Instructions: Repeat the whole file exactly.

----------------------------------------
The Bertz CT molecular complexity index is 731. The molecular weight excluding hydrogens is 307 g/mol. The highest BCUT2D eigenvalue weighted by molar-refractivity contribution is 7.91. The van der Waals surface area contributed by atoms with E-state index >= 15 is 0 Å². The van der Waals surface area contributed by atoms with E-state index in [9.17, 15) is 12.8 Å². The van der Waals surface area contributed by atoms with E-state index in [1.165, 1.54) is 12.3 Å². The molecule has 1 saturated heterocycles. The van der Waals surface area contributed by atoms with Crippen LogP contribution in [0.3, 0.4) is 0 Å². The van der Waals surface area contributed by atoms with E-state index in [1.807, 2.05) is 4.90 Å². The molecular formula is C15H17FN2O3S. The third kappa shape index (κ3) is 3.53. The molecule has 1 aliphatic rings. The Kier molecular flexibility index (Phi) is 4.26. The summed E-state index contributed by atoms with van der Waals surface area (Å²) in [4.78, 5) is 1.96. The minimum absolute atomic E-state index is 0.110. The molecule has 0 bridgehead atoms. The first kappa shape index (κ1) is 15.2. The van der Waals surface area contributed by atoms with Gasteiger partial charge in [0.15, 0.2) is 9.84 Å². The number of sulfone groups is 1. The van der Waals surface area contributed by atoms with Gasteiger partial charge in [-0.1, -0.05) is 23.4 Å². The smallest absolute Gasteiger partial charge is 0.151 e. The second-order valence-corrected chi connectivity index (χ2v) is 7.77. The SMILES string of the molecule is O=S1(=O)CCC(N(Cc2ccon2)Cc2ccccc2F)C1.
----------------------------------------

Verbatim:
The Bertz CT molecular complexity index is 731. The molecular weight excluding hydrogens is 307 g/mol. The highest BCUT2D eigenvalue weighted by molar-refractivity contribution is 7.91. The van der Waals surface area contributed by atoms with E-state index >= 15 is 0 Å². The van der Waals surface area contributed by atoms with E-state index in [9.17, 15) is 12.8 Å². The van der Waals surface area contributed by atoms with E-state index in [1.165, 1.54) is 12.3 Å². The molecule has 1 saturated heterocycles. The van der Waals surface area contributed by atoms with Crippen LogP contribution in [0.3, 0.4) is 0 Å². The van der Waals surface area contributed by atoms with E-state index in [1.807, 2.05) is 4.90 Å². The molecular formula is C15H17FN2O3S. The third kappa shape index (κ3) is 3.53. The molecule has 1 aliphatic rings. The Kier molecular flexibility index (Phi) is 4.26. The summed E-state index contributed by atoms with van der Waals surface area (Å²) in [4.78, 5) is 1.96. The minimum absolute atomic E-state index is 0.110. The molecule has 0 bridgehead atoms. The first kappa shape index (κ1) is 15.2. The van der Waals surface area contributed by atoms with Gasteiger partial charge in [0.15, 0.2) is 9.84 Å². The number of sulfone groups is 1. The van der Waals surface area contributed by atoms with Gasteiger partial charge in [-0.1, -0.05) is 23.4 Å². The smallest absolute Gasteiger partial charge is 0.151 e. The second-order valence-corrected chi connectivity index (χ2v) is 7.77. The SMILES string of the molecule is O=S1(=O)CCC(N(Cc2ccon2)Cc2ccccc2F)C1.